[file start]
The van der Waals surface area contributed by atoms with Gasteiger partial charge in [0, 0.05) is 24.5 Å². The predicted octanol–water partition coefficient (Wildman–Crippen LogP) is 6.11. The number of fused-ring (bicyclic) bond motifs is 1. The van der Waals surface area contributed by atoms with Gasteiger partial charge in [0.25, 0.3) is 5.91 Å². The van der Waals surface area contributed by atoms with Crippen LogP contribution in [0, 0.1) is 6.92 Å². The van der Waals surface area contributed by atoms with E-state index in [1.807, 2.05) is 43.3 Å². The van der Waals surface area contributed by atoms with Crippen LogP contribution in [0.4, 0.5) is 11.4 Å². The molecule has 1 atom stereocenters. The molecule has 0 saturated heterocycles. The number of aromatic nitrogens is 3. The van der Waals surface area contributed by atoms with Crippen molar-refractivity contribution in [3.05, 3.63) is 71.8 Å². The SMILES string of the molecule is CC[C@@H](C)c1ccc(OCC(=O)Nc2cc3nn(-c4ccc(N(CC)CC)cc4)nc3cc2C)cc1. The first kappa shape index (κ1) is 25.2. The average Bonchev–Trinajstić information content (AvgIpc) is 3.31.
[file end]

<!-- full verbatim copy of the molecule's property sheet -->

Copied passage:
The van der Waals surface area contributed by atoms with Gasteiger partial charge in [0, 0.05) is 24.5 Å². The predicted octanol–water partition coefficient (Wildman–Crippen LogP) is 6.11. The number of fused-ring (bicyclic) bond motifs is 1. The van der Waals surface area contributed by atoms with Gasteiger partial charge in [0.25, 0.3) is 5.91 Å². The van der Waals surface area contributed by atoms with Crippen LogP contribution in [0, 0.1) is 6.92 Å². The van der Waals surface area contributed by atoms with E-state index in [1.807, 2.05) is 43.3 Å². The van der Waals surface area contributed by atoms with Crippen LogP contribution in [0.4, 0.5) is 11.4 Å². The molecule has 1 atom stereocenters. The molecule has 0 saturated heterocycles. The number of aromatic nitrogens is 3. The van der Waals surface area contributed by atoms with Crippen molar-refractivity contribution in [3.05, 3.63) is 71.8 Å². The SMILES string of the molecule is CC[C@@H](C)c1ccc(OCC(=O)Nc2cc3nn(-c4ccc(N(CC)CC)cc4)nc3cc2C)cc1. The first kappa shape index (κ1) is 25.2. The average Bonchev–Trinajstić information content (AvgIpc) is 3.31.